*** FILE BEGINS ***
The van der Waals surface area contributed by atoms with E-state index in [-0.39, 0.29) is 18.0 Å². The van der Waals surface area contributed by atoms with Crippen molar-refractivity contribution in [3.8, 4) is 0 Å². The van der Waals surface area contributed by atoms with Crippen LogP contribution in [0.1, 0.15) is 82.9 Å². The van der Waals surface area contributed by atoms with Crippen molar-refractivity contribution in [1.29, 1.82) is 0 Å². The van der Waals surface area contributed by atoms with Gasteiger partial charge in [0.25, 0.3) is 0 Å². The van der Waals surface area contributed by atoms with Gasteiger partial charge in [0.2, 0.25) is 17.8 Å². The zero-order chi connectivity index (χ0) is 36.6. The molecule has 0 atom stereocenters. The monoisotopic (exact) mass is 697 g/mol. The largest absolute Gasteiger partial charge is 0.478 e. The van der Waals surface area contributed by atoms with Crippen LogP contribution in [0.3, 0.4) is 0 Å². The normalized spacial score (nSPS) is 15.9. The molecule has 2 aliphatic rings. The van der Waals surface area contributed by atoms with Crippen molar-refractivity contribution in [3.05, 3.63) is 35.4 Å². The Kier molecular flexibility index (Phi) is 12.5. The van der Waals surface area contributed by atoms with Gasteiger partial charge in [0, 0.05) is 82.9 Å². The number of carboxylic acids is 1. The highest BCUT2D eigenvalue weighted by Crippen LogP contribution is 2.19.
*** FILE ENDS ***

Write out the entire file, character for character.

The van der Waals surface area contributed by atoms with E-state index in [-0.39, 0.29) is 18.0 Å². The van der Waals surface area contributed by atoms with Crippen molar-refractivity contribution in [3.8, 4) is 0 Å². The van der Waals surface area contributed by atoms with Crippen LogP contribution in [0.1, 0.15) is 82.9 Å². The van der Waals surface area contributed by atoms with Crippen molar-refractivity contribution in [1.29, 1.82) is 0 Å². The van der Waals surface area contributed by atoms with Gasteiger partial charge in [0.25, 0.3) is 0 Å². The van der Waals surface area contributed by atoms with Gasteiger partial charge in [0.2, 0.25) is 17.8 Å². The zero-order chi connectivity index (χ0) is 36.6. The molecule has 0 atom stereocenters. The monoisotopic (exact) mass is 697 g/mol. The largest absolute Gasteiger partial charge is 0.478 e. The van der Waals surface area contributed by atoms with Crippen LogP contribution in [0.3, 0.4) is 0 Å². The normalized spacial score (nSPS) is 15.9. The molecule has 2 aliphatic rings. The van der Waals surface area contributed by atoms with Crippen molar-refractivity contribution in [3.05, 3.63) is 35.4 Å². The Kier molecular flexibility index (Phi) is 12.5. The van der Waals surface area contributed by atoms with Gasteiger partial charge in [0, 0.05) is 82.9 Å². The number of carboxylic acids is 1. The highest BCUT2D eigenvalue weighted by Crippen LogP contribution is 2.19.